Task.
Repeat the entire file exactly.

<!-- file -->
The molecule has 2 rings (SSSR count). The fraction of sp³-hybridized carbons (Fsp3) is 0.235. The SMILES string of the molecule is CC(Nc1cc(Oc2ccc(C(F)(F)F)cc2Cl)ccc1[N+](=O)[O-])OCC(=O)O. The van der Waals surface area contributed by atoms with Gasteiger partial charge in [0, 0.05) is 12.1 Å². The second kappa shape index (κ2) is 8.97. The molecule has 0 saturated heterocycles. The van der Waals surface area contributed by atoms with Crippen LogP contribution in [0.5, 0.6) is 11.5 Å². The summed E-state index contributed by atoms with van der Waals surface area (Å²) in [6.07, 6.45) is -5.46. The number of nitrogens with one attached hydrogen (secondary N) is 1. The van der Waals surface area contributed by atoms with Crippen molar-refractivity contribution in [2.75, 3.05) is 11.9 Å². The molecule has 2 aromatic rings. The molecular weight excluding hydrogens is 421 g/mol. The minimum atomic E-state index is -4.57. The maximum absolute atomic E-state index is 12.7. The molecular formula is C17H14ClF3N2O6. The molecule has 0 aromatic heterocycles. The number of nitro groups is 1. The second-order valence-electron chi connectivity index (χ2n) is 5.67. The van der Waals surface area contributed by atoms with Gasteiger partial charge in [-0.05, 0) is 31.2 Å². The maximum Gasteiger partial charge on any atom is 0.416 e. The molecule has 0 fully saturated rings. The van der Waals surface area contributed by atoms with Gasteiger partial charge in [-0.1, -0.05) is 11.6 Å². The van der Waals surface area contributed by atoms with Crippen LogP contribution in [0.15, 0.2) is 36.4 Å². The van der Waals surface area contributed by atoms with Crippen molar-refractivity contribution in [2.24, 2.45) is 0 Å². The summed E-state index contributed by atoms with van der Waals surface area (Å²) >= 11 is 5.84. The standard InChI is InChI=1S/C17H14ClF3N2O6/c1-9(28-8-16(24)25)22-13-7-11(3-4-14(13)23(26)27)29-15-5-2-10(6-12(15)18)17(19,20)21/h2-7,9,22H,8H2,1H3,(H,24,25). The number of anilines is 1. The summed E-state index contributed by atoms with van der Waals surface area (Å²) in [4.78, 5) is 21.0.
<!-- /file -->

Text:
The molecule has 2 rings (SSSR count). The fraction of sp³-hybridized carbons (Fsp3) is 0.235. The SMILES string of the molecule is CC(Nc1cc(Oc2ccc(C(F)(F)F)cc2Cl)ccc1[N+](=O)[O-])OCC(=O)O. The van der Waals surface area contributed by atoms with Gasteiger partial charge in [0, 0.05) is 12.1 Å². The second kappa shape index (κ2) is 8.97. The molecule has 0 saturated heterocycles. The van der Waals surface area contributed by atoms with Crippen LogP contribution in [0.5, 0.6) is 11.5 Å². The summed E-state index contributed by atoms with van der Waals surface area (Å²) in [6.07, 6.45) is -5.46. The number of nitrogens with one attached hydrogen (secondary N) is 1. The van der Waals surface area contributed by atoms with Crippen molar-refractivity contribution in [2.75, 3.05) is 11.9 Å². The molecule has 2 aromatic rings. The molecular weight excluding hydrogens is 421 g/mol. The minimum atomic E-state index is -4.57. The maximum absolute atomic E-state index is 12.7. The molecular formula is C17H14ClF3N2O6. The molecule has 0 aromatic heterocycles. The number of nitro groups is 1. The second-order valence-electron chi connectivity index (χ2n) is 5.67. The van der Waals surface area contributed by atoms with Gasteiger partial charge in [-0.05, 0) is 31.2 Å². The maximum Gasteiger partial charge on any atom is 0.416 e. The molecule has 0 fully saturated rings. The van der Waals surface area contributed by atoms with Gasteiger partial charge in [-0.1, -0.05) is 11.6 Å². The van der Waals surface area contributed by atoms with Crippen LogP contribution in [0.15, 0.2) is 36.4 Å². The van der Waals surface area contributed by atoms with Crippen molar-refractivity contribution in [2.24, 2.45) is 0 Å². The summed E-state index contributed by atoms with van der Waals surface area (Å²) >= 11 is 5.84. The standard InChI is InChI=1S/C17H14ClF3N2O6/c1-9(28-8-16(24)25)22-13-7-11(3-4-14(13)23(26)27)29-15-5-2-10(6-12(15)18)17(19,20)21/h2-7,9,22H,8H2,1H3,(H,24,25). The number of anilines is 1. The summed E-state index contributed by atoms with van der Waals surface area (Å²) in [4.78, 5) is 21.0.